Culture Shock when in China: Food

 

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Chinese cuisine is one of the most diverse in the world. The different regions that make up China bring different local ingredients, culinary techniques and flavors. Many foreigners expect, upon their arrival in China, an unlimited supply of spring rolls, chicken and fortune cookies, but the reality is that all types of cuisines are served in major cities, making available to visitors and residents foods from almost every corner of the planet.
However when experiencing local restaurants and cuisines for the first time, one come across several differences that could be considered part of a greater culture shock, if it wasn’t because of how easy one grows into them, as the Chinese are passionate foodies and have got eating down to an art form.
  1. Communal style of dinning as a rule. And this is truly a very efficient way to get familiar with the cuisine. When dinning out in China,you will experience five, six, seven different dishes commonly shared amongst guests, having a clear idea of what the type of cuisine is all about by the end of the meal. If you’re not so keen into sharing, wait until you’re facing the Lazy Susan filled with tempting choices, and you will.
  2. Manners are something else: While basic etiquette rules such as waiting for others to begin eating before you do, remain present. Some others might throw you off. For example making noise while eating your noodles is considered a sign of enjoyment, and thus not viewed as something rude. While you might want to accept anything others want you to try, you don’t have to leave your dish clean. In fact, up to recently, an unfinished plate was seen as a sign of wealth and power.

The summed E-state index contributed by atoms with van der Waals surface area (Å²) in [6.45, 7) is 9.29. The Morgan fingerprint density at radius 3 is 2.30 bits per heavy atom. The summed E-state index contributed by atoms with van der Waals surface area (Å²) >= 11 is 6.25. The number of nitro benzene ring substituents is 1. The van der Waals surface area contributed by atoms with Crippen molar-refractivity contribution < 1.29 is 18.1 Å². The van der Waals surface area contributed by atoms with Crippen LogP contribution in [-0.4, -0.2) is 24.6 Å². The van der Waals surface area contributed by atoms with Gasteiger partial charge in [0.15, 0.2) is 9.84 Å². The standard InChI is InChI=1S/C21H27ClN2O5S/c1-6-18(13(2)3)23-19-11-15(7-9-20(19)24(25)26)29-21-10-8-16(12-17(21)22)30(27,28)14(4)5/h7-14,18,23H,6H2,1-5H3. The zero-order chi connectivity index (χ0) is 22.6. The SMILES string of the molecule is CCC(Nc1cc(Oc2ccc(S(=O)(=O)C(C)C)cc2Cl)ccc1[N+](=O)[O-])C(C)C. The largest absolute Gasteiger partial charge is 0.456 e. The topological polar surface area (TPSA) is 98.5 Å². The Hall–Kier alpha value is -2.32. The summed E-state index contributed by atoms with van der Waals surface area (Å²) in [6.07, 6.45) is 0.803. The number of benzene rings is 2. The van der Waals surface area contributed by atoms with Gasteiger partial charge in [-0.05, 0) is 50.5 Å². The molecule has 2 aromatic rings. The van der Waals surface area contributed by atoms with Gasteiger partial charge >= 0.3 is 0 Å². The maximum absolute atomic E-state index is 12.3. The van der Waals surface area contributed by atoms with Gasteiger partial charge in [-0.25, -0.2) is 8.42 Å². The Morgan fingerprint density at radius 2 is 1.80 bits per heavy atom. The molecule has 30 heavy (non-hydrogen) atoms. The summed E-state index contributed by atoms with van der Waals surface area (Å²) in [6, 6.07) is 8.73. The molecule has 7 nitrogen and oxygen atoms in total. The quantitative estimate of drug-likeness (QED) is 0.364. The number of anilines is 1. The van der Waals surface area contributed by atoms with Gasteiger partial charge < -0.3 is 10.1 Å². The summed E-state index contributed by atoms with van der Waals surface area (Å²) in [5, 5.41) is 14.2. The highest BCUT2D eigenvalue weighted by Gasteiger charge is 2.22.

3. Chinese food is spicy. Isn’t it? Well the truth is it’s really up to the cuisine you try. While on a general basis there is a certain propensity to spiciness than in our western cuisine, it really depends. One night you could be having an extremely spicy hot-pot Sichuan style, the next you could have Guangdong cuisine which tends to be rather sweet! So if your worry was spending your first week of China in the bathroom, calm down, you can avoid it. Occasional indisposition is almost bound to happen at one point of another tho, if you’re the adventurous kind
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  4. Drinking: Tea is the most common drink to accompany a meal, followed by beer. Toasts are often done several times during a meal, and it would be considered rule to refuse them. Don’t be shocked if when asking to get a glass of water, it comes hot. In Chinese culture cold drinks are believed to be bad for digestion of hot foods, so they are used to drinking hot water, and will assume this is what you want unless told otherwise.
  5. Meals do not typically end with a sweet dessert. Dessert as we know it is not a common practice. Yet sweet dishes are often introduced in the middle of the meal, making no distinction at all.
The point is, the culture shock we talk about will most likely be an enjoyable one. Chinese restaurants offer meals for as little as ten to twenty RMB, or less than two to four euros. This makes eating out so convenient you’ll spend several nights a week eating with friends, dates or co-workers. Every time the food will be different and surprising, so don’t  hesitate to come to China to enjoy one of the most enriching experiences of your life (and not just for your palate!).